Momentum  
by:Karen Weaver

Momentum- a characteristic of a moving object that is related to the mass and the velocity of an object

Conservation of momentum- in the absence of outside forces like friction, the total momentum of objects that interact does not change

Momentum formula

Momentum = Mass x Velocity

What is "P" in terms of momentum?

In terms of momentum, "P" is used as a substitute for "petere" which is Latin for momentum. It is also used as the product of the equation for momentum.

It is possible for a small motorcycle and a heavy moving van to have the same momentum if the small motorcycle has a high enough velocity to have an equal product to the heavy moving van when multiplied by its mass.

Sticky and Non-Sticky

A sticky collision is when something has the same mass and gets tangled together when collided. After the objects collide they have the same momentum. A non-sticky collision is when two objects of the same mass don't stick together and outside forces are negligible, the objects trade velocities.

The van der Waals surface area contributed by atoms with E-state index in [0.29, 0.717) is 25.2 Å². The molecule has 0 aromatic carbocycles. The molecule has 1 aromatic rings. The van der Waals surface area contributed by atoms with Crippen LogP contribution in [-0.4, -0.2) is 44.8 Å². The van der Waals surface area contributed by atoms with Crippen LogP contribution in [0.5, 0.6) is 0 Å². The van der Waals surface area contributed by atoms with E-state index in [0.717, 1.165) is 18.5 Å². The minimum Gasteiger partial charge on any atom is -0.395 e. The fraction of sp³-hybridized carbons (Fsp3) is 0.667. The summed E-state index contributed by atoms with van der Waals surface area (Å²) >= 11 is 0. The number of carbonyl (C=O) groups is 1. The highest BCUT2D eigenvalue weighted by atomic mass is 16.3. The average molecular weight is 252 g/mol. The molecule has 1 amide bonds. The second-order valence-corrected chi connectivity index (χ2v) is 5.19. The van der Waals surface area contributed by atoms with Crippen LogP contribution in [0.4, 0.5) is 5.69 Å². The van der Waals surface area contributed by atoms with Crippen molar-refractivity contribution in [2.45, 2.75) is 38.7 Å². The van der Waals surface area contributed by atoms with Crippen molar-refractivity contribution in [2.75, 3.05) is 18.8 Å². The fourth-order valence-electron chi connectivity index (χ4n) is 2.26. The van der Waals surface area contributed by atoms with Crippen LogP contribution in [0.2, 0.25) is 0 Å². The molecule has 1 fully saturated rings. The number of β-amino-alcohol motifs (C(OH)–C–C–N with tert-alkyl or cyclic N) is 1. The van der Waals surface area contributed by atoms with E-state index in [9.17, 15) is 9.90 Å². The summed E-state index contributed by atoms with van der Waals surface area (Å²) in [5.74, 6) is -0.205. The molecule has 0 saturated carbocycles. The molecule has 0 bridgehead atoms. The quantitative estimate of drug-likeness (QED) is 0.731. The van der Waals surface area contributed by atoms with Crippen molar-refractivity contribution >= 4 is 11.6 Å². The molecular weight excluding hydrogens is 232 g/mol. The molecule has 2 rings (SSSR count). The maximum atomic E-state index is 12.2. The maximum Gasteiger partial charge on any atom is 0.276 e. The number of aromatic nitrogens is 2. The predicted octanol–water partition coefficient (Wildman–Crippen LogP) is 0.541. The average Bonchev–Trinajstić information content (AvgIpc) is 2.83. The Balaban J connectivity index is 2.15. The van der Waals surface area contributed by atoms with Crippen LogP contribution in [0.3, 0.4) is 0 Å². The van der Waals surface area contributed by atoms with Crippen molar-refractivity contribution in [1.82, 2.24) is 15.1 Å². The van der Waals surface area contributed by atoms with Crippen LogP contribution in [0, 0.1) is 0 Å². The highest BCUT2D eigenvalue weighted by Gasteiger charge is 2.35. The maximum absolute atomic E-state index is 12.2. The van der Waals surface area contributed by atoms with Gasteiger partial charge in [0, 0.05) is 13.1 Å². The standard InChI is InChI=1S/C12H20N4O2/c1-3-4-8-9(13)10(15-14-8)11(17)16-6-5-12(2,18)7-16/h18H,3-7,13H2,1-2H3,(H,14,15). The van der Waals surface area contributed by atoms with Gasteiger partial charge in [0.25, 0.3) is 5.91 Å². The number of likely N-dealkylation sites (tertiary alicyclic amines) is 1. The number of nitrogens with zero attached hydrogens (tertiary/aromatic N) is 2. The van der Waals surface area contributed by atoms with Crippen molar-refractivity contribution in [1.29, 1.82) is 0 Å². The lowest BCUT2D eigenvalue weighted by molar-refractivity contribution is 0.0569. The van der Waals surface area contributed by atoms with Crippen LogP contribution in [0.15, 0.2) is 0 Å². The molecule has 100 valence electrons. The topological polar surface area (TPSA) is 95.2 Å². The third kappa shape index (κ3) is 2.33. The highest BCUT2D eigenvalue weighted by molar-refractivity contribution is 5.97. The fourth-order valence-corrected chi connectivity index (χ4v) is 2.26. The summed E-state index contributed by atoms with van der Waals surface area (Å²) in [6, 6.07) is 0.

In an elastic collision two objects in which the total kinetic energy of the two bodies after the encounter is equal to their total kinetic energy before the encounter. An inelastic collision, in contrast to an elastic collision, is a collision in which kinetic energy is not conserved.

Example:

If you throw a piece of clay on the ground it would be an inelastic collision because none of the kinetic energy would be conserved.

Angular Momentum

In physics, angular momentum, moment of momentum, or rotational momentum is a measure of the amount of rotation an object has, taking into account its mass, shape and speed. The orbital angular momentum for an atomic electron can be visualized in terms of a vector model where the angular momentum vector is seen as processing about a direction in space. While the angular momentum vector has the magnitude shown, only a maximum of l units can be measured along a given direction, where l is the orbital quantum number.

#momentum #kettner